Editor’s note: While the sports world is shut down due to the COVID-19 pandemic, West Hawaii Today will look back every Tuesday at memorable sports moments on the Big Island.
When the Ironman World Championship was only a few years old and still trying to get its hold on the sports world, it was the 1982 race’s second-place finisher Julie Moss that crawled her way to the finish line to capture the world’s attention and move the race into the spotlight.
The race on Feb. 6, 1982, was one of two Ironman World Championships held that year in Kailua-Kona, as the race was being set up to move from being held in the winter to the fall. Moss, now a veteran of the triathlon world, was then an under prepared college student who wanted to use her fascination with the annual race as a school research project. She was one of 50 women participants, out of a field of 585 total athletes.
So it was surprise to everyone when Moss found herself leading the women in the final miles of the race, during the 26.2 run.
As she neared the finish line, Moss’ body broke down and she collapsed four times while trying to reach the end. The triathlete had to finish the race crawling on her hands and knees and watch as Kathleen McCartney ran past her to secure the gold medal for the women’s division.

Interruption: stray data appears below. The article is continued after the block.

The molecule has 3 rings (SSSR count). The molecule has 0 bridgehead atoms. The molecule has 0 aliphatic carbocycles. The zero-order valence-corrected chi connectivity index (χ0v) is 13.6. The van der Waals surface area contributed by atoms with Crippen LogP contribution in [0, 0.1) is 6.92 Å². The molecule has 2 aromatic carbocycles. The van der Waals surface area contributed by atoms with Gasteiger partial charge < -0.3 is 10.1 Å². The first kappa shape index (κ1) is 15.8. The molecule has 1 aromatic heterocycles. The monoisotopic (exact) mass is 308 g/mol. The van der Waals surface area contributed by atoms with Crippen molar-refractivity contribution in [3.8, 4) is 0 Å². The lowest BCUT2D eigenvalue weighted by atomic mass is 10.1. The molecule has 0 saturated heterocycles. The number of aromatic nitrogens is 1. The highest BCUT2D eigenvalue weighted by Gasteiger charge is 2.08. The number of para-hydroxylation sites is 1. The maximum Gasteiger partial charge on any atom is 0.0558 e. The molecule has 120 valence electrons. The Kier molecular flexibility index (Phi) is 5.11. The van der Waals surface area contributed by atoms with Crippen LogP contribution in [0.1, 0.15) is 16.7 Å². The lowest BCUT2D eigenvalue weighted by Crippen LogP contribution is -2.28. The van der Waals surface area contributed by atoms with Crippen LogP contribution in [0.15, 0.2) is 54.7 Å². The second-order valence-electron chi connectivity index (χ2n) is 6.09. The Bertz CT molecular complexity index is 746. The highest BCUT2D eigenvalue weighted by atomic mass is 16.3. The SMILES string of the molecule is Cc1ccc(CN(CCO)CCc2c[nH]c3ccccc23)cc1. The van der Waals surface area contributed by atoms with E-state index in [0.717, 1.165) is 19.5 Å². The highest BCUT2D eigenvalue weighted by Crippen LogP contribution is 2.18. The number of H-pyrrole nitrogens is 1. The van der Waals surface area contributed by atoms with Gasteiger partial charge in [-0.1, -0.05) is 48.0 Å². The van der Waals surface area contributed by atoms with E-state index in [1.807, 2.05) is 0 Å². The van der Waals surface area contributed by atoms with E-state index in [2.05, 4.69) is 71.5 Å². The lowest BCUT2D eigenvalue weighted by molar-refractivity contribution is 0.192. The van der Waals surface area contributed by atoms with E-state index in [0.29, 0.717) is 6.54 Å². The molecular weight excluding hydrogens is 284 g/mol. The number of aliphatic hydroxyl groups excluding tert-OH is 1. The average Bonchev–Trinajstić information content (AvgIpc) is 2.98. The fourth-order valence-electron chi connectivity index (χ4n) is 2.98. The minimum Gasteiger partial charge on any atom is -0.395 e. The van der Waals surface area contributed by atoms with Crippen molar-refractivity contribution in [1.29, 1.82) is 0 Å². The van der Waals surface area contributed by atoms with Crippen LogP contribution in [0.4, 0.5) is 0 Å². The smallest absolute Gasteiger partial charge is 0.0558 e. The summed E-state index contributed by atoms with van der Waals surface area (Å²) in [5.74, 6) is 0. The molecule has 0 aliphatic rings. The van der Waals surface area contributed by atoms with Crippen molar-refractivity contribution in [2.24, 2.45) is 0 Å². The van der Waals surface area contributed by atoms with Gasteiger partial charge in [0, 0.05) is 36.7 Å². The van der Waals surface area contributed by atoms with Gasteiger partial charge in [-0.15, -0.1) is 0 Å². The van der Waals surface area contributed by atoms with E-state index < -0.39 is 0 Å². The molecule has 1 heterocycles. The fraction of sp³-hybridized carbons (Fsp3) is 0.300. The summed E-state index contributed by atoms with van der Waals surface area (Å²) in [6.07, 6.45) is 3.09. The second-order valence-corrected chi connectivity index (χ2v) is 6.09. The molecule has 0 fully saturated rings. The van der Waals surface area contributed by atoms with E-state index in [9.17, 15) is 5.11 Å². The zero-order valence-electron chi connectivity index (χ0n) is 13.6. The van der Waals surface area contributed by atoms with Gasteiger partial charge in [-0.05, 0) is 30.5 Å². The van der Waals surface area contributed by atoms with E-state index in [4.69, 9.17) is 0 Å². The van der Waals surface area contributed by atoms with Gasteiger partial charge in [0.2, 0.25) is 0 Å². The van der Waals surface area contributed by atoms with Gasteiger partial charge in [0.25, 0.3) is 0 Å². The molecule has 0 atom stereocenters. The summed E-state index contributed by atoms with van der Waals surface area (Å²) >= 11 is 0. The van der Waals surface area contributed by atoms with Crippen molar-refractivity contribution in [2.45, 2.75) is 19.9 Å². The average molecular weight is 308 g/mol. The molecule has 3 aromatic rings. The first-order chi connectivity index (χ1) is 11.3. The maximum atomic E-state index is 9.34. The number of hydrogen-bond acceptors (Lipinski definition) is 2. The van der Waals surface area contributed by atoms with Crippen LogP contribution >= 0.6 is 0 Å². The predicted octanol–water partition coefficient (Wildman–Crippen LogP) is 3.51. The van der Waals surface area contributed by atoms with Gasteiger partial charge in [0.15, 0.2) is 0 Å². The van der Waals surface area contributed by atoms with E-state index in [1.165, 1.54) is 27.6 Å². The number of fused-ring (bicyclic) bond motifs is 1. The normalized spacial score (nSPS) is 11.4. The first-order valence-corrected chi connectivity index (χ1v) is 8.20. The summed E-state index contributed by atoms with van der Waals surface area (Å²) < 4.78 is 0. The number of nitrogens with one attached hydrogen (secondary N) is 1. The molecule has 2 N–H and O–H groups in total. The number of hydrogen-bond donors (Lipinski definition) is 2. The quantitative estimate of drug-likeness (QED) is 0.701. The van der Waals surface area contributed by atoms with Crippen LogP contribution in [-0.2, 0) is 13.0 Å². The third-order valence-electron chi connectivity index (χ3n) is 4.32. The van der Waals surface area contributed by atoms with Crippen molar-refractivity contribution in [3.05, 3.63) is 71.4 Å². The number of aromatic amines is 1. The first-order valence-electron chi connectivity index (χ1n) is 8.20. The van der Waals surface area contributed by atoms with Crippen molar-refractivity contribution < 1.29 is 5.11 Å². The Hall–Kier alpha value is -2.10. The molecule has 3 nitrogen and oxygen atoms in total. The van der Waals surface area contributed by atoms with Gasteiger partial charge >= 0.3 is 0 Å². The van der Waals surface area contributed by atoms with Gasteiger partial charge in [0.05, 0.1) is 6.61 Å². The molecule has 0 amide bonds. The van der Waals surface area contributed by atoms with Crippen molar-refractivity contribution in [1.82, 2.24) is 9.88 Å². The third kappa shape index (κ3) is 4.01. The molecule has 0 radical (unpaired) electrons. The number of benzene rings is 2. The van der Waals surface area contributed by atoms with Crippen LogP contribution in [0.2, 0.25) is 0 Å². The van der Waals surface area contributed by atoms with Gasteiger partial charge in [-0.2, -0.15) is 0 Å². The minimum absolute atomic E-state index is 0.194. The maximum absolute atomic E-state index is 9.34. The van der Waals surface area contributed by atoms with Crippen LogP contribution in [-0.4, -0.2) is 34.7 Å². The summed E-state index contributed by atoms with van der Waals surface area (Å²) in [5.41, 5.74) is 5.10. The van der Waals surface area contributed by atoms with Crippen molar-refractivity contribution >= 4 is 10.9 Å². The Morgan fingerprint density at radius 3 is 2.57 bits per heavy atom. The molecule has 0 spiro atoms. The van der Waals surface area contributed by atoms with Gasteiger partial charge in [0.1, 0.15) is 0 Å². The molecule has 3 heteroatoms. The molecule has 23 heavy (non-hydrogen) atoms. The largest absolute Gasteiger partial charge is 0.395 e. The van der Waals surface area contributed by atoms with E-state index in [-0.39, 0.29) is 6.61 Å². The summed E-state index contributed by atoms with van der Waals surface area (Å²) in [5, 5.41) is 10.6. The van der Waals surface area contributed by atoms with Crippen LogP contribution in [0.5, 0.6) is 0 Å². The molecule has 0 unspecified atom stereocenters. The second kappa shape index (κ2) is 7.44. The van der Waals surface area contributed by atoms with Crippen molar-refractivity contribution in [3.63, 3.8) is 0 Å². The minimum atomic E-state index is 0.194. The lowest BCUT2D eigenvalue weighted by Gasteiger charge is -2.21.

“Spasmodically, she staggered the 20 yards to the finish line as if the roar of the crowd was pushing her along,” West Hawaii Today contributing writer Bill Giese Jr. wrote in his Feb. 9, 1982, article on the race. “Again she tried to run the final steps but again she fell.
“Many of the spectators in the crowd appeared to be crying at the sight of the 23-year-old university student crawling on her hands and knees towards the finish line.”
McCartney’s final time was 11:09:40. Moss finished at 11:10:09.
“I unknowingly passed Julie and then I had to stop because I could not see where the finish line was,” McCartney told West Hawaii Today in 2018. “I was able to cross and then they put the medal around my neck. I had no idea what Julie was going through.”
The dramatic end was televised for the entire world to see, and it helped give the Ironman World Championship’s name the prestige it has today.
“At the time, we did not know the impact of that finish in 1982 was going to have,” Moss told West Hawaii Today in 2018. “But it let people see that you did not have to be a superwoman to do this race. You could be the girl next door who finds the will to get up when you fall.”
It wasn’t just the women who had a dramatic finish to that race. In the men’s division, Scott Tinley of San Diego, California, rallied from the 53rd position after the 2.4 mile swim to second during the 112 mile bike portion of the race. His first place finish was a record at the time, of 9:19:41. Tinley would again break the record time in 1985, when he finished in first at 8:50:54.
Tinley’s younger brother, Jeff, finished behind silver medalist Dave Scott for third place.
“’It has to be the most dramatic finish ever,’ said race director Valerie Silk, who said afterwards she wanted to cry from so much pain and joy, exhaustion and frustration.”
Even now, with more than 40 years of the Ironman World Championship to reflect on, Moss’ 1982 finish is still at the top of the race’s defining moments.